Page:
Fabrizio’s reasoning could never succeed in penetrating farther; he went a hundred ways round the difficulty without managing to surmount it. He was too young still; in his moments of leisure, his mind devoted itself with rapture to enjoying the sensations produced by the romantic circumstances with which his imagination was always ready to supply him. He was far from employing his time in studying with patience the actual details of things in order to discover their causes. Reality still seemed to him flat and muddy; I can understand a person’s not caring to look at it, but then he ought not to argue about it. Above all, he ought not to fashion objections out of the scattered fragments of his ignorance.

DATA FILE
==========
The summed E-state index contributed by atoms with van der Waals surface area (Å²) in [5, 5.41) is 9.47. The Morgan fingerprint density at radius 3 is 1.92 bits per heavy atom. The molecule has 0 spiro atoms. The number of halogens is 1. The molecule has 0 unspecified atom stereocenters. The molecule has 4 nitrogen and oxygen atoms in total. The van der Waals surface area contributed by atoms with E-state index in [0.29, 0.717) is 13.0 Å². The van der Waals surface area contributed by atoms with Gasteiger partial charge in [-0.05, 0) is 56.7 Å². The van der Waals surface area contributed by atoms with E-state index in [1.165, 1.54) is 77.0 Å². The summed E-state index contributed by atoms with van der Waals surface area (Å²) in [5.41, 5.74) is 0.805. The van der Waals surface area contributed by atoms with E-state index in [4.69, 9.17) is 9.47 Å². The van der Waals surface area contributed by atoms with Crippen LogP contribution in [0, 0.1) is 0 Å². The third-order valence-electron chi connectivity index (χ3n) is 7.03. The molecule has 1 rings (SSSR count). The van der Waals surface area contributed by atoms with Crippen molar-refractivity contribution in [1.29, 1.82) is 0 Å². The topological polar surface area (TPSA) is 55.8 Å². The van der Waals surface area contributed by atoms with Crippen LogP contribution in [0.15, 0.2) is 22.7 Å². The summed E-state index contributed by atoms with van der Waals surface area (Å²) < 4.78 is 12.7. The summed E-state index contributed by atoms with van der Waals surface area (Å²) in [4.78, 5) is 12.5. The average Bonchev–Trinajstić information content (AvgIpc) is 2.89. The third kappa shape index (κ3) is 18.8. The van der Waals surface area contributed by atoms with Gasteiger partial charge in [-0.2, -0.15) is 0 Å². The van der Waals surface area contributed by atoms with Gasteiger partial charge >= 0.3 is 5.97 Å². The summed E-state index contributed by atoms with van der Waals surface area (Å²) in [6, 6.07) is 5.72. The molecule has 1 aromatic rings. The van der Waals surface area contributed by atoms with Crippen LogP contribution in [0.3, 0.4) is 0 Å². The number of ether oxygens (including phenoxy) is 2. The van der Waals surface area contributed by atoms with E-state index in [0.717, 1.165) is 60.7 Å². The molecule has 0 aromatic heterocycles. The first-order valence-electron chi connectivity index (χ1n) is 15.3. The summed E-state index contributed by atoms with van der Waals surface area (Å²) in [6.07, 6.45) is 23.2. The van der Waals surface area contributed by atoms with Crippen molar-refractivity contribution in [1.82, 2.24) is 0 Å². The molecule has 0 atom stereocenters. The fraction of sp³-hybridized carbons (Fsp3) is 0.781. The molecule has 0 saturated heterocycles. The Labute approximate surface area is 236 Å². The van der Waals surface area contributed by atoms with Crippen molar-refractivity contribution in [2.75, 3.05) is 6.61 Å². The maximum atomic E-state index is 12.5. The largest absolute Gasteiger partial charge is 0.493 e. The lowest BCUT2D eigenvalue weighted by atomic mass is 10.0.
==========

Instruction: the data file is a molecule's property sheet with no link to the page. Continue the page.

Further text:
Thus it was, though not lacking in brains, Frabrizio could not manage to see that his half-belief in omens was for him a religion, a profound impression received at his entering upon life. To think of this belief was to feel, it was a happiness. And he set himself resolutely to discover how this could be proved a real science, in the same category as geometry, for example. He searched his memory strenuously for all the instances in which the omens observed by him had not been followed by the auspicious or inauspicious events which they seemed to herald. But all this time, while he believed himself to be following a line of reasoning and marching towards the truth, his attention kept coming joyfully to rest on the memory of the occasions on which the foreboding had been amply followed by the happy or unhappy accident which it had seemed to him to predict, and his heart was filled with respect and melted; and he would have felt an invincible repugnance for the person who denied the value of omens, especially if in doing so he had had recourse to irony.